What To Do If You’re Injured

1. Get treatment for your injury right away.

This is the single most important thing you can do after an accident.  If you are injured, you should seek medical attention immediately. If you think you might be injured, you should get checked out in an emergency room.  Oftentimes, the adrenalin of a crash or other accident can mask the pain of the injury, so it is not until the next day that you wake up feeling stiff and sore.  Immediate treatment is important because if you pursue a personal injury case, the insurance company may try to argue at trial that your injuries weren’t serious because you didn’t go to the emergency room after the accident or waited a few days to see a doctor. Remember, the injured person has the burden of proof in Virginia, meaning that you must prove your injuries in a personal injury accident.  Medical Records act as that proof at trial. A history of immediate medical treatment will help you carry your burden of proof.

2. Take photos at the scene.

This may sound obvious, but after experiencing an accident and potentially being injured, most people don’t have the presence of mind to take photos.  And contrary to what you might think, many times Virginia State Police don’t get photographs either. Luckily, with the prevalence of mobile devices, taking photos at the scene is easier than ever. If it was an auto accident, snap some photos of the damage to your car,  the position of your car relative to any other cars involved, and the damage to other cars or structures.  Also, be sure to get some photos of the ground around the accident—it may be that there are skid marks or brake marks on the pavement.  This will go a long way to helping you or your lawyer present your case to a judge or jury. As you well know, a picture says a thousand words.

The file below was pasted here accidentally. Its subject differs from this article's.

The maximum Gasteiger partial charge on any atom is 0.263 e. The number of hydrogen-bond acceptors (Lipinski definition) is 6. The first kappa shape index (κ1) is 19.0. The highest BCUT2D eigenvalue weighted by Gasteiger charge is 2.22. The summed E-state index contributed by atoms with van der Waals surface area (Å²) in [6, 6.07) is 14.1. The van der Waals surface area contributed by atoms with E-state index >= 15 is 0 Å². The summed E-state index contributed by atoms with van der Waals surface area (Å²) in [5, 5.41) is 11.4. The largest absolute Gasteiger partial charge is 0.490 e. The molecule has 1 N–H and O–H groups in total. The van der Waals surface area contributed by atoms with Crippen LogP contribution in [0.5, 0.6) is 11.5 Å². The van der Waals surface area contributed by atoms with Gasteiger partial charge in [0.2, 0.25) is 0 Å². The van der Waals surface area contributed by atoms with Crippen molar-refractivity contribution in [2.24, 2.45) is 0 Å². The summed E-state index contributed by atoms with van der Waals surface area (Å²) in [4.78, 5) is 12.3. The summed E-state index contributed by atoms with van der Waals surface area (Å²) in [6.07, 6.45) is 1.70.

3. Get witness information at the scene.

Accident witnesses have a way of disappearing.  This is understandable. Most witnesses feel a “call to action” at the scene and want to do the right thing, but after the flurry of activity is over, life goes on and their motivation to participate in a lawsuit drops.  This makes finding witnesses more difficult as time passes. After the accident, look around for witnesses. Ask them if they saw the accident happen. Get their information at the scene. If you are injured in an auto accident but your passenger is okay, tell your passenger to go talk to witnesses and get information. Eyewitness testimony can be the difference between receiving compensation and ending up empty-handed.

4. Take photos of your injuries as your recover.

It is important to document your progress.  Pictures do this best because pictures don’t lie.  An insurance company can argue that you are exaggerating the length of time it took you to recover from an injury, but if you have a photograph of you in a wheelchair or in physical therapy, that argument will become very hard to make.

5. Follow up with medical care.

An injured person should continue to seek medical care until all the symptoms of the injury are gone.  Why? Just like above, a good insurance defense lawyer will argue that if you were still hurting one month after the accident, you would have followed up with her doctor. This is a successful defense. Do not fall victim to it. If your doctor orders physical therapy, go to physical therapy every time. No excuses. If you are still hurting one month after a car crash, follow up with your doctor. A defense lawyer will jump all over an injured client who does not follow up on treatment.

6. Find an attorney.

Coming from a person injury attorney, I know you will take this advice with a grain of salt, but choosing an attorney is important.  There are many factors to weigh: experience, ability, convenience, personal attention, and knowledge. There are a lot of personal injury law firms out there, make sure you chose one that checks all the boxes. Use this guide to help you choose a qualified personal injury attorney and as always, feel free to contact me with any questions and our firm will do everything we can to help.

 

-Richard Cuthbert, Cuthbert Law Offices